@property(readonly) isEditable; is not equivalent to @property(readonly, getter=isEditable) editable; because in the former case the property is accessed with foo.isEditable and in the latter with foo.editable. It's got nothing to do with header readability, it's simply wrong. Changing the ivar back to editable using the synthesise statement won't change the property name. –  Nick Lockwood Dec 23 '11 at 9:27
@NickLockwood He was asking about convention and some people prefer to access their read-only properties via 'is' style getters. You can absolutely access the editable property in the second example as foo.isEditable. Obviously, you can only access it this way in the first style. Synthesizing to the ivar editable wasn't an attempt to change the property name... it's obviously isEditable it was to change the ivar so that code setting it in the actual class still follows setter conventions. Either way, I personally would only ever use the second. –  Jason Coco Dec 23 '11 at 15:28
Fair enough - your answer seemed a little misleading as it implies that 1) is a just a more readable way of writing 2), as opposed to generating a different method name. –  Nick Lockwood Dec 30 '11 at 0:48

I don't think it really matters, since KVO will look at both is<Key> and <Key>.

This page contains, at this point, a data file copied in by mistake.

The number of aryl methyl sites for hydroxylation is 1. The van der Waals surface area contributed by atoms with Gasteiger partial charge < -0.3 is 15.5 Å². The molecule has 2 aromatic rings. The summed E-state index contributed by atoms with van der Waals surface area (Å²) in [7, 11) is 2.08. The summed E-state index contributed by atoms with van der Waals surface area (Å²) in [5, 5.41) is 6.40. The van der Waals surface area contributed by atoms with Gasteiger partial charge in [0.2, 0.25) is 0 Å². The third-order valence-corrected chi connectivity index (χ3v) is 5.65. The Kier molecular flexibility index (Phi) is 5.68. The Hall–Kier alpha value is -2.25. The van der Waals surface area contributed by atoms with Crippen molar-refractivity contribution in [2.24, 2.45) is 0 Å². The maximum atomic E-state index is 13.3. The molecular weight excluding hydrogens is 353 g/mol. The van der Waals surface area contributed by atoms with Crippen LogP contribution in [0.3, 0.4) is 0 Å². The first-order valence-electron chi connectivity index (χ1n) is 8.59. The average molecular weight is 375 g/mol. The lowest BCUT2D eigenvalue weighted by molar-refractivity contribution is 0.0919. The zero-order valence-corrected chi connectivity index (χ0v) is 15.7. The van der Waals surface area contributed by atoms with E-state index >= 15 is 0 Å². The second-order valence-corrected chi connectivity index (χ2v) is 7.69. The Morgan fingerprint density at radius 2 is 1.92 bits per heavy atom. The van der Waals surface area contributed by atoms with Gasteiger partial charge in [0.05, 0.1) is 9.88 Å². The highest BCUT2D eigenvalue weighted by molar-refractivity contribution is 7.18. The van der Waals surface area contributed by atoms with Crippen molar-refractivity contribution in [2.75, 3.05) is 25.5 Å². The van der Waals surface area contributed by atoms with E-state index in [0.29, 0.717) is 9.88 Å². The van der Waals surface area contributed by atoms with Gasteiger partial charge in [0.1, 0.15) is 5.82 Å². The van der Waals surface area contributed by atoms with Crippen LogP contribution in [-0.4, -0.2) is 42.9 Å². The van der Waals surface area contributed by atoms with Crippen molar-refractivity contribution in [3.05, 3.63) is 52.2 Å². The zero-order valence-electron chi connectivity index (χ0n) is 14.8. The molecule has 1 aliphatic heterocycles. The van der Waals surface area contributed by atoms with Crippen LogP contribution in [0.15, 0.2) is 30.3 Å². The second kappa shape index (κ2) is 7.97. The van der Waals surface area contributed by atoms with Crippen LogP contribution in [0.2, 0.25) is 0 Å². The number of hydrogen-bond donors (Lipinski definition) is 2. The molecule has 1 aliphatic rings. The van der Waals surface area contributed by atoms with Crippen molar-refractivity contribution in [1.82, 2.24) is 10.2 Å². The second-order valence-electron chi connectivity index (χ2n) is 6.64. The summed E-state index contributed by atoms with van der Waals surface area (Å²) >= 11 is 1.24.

Looking at the iPhone classes, the most common pattern I've seen is:

@property(nonatomic, getter=isHidden) BOOL hidden;

This let's you access the property in these ways:

obj.hidden = YES; // (1)
BOOL hidden = obj.hidden; // (2)
BOOL hidden = [obj isHidden]; // (3)

But not:

BOOL hidden = obj.isHidden; // (4)

CalStore does not follow that convention. You would be have to use line 4 instead of line 2.

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The interesting difference here (whether it is significant is another matter) is that in CalStore the property is read-only. obj.hidden = YES reads naturally, whereas obj.isHidden = YES is less so. But in the read-only case, you are never assigning the state, only querying it. –  Developer Apr 30 '09 at 13:57

The CalStore example seems to be violating the convention. I'd stick to where the property name, as opposed to the method name, doesn't have an "is" in it.

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quoted from ADC

If the attribute is expressed as an adjective, the format is:

- (void)setAdjective:(BOOL)flag;
- (BOOL)isAdjective;

For example:

- (void)setEditable:(BOOL)flag;
- (BOOL)isEditable;

If the attribute is expressed as a verb, the format is:

- (void)setVerbObject:(BOOL)flag; 
- (BOOL)verbObject;

For example:

- (void)setShowsAlpha:(BOOL)flag;
- (BOOL)showsAlpha;

The verb should be in the simple present tense.


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What kent said; your property should be named "resizable" or "viewResizable" and should declare getter=isViewResizable. –  Chris Hanson May 2 '09 at 5:08
A better link to the ADC would be the page on properties rather than accessors - since it shows how to declare this as a property developer.apple.com/library/ios/#documentation/Cocoa/Conceptual/… –  Rhubarb Oct 2 '12 at 17:52